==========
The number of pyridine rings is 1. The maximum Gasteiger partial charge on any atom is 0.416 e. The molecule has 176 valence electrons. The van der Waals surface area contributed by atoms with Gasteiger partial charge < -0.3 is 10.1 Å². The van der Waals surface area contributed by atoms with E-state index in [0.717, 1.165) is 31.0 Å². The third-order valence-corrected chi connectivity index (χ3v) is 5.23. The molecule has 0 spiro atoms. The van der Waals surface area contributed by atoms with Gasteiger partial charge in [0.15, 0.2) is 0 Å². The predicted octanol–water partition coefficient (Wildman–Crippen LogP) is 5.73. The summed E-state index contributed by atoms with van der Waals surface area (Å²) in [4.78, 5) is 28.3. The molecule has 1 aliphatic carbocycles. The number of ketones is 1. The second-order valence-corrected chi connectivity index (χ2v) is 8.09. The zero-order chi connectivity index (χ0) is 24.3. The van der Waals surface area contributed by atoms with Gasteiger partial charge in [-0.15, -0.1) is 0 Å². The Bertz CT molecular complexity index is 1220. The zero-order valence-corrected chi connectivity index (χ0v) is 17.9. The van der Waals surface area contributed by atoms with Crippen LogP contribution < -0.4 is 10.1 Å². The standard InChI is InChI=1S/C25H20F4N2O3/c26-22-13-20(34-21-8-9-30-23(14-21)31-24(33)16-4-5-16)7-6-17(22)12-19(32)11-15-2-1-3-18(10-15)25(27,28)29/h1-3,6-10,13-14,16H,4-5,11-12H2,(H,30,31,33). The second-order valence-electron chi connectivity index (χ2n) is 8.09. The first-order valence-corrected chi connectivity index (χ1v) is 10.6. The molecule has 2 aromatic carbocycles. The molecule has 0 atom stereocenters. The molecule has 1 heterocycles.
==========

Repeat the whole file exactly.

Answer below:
The number of pyridine rings is 1. The maximum Gasteiger partial charge on any atom is 0.416 e. The molecule has 176 valence electrons. The van der Waals surface area contributed by atoms with Gasteiger partial charge < -0.3 is 10.1 Å². The van der Waals surface area contributed by atoms with E-state index in [0.717, 1.165) is 31.0 Å². The third-order valence-corrected chi connectivity index (χ3v) is 5.23. The molecule has 0 spiro atoms. The van der Waals surface area contributed by atoms with Gasteiger partial charge in [0.15, 0.2) is 0 Å². The predicted octanol–water partition coefficient (Wildman–Crippen LogP) is 5.73. The summed E-state index contributed by atoms with van der Waals surface area (Å²) in [4.78, 5) is 28.3. The molecule has 1 aliphatic carbocycles. The number of ketones is 1. The second-order valence-corrected chi connectivity index (χ2v) is 8.09. The zero-order chi connectivity index (χ0) is 24.3. The van der Waals surface area contributed by atoms with Gasteiger partial charge in [-0.15, -0.1) is 0 Å². The Bertz CT molecular complexity index is 1220. The zero-order valence-corrected chi connectivity index (χ0v) is 17.9. The van der Waals surface area contributed by atoms with Crippen LogP contribution < -0.4 is 10.1 Å². The standard InChI is InChI=1S/C25H20F4N2O3/c26-22-13-20(34-21-8-9-30-23(14-21)31-24(33)16-4-5-16)7-6-17(22)12-19(32)11-15-2-1-3-18(10-15)25(27,28)29/h1-3,6-10,13-14,16H,4-5,11-12H2,(H,30,31,33). The second-order valence-electron chi connectivity index (χ2n) is 8.09. The first-order valence-corrected chi connectivity index (χ1v) is 10.6. The molecule has 2 aromatic carbocycles. The molecule has 0 atom stereocenters. The molecule has 1 heterocycles.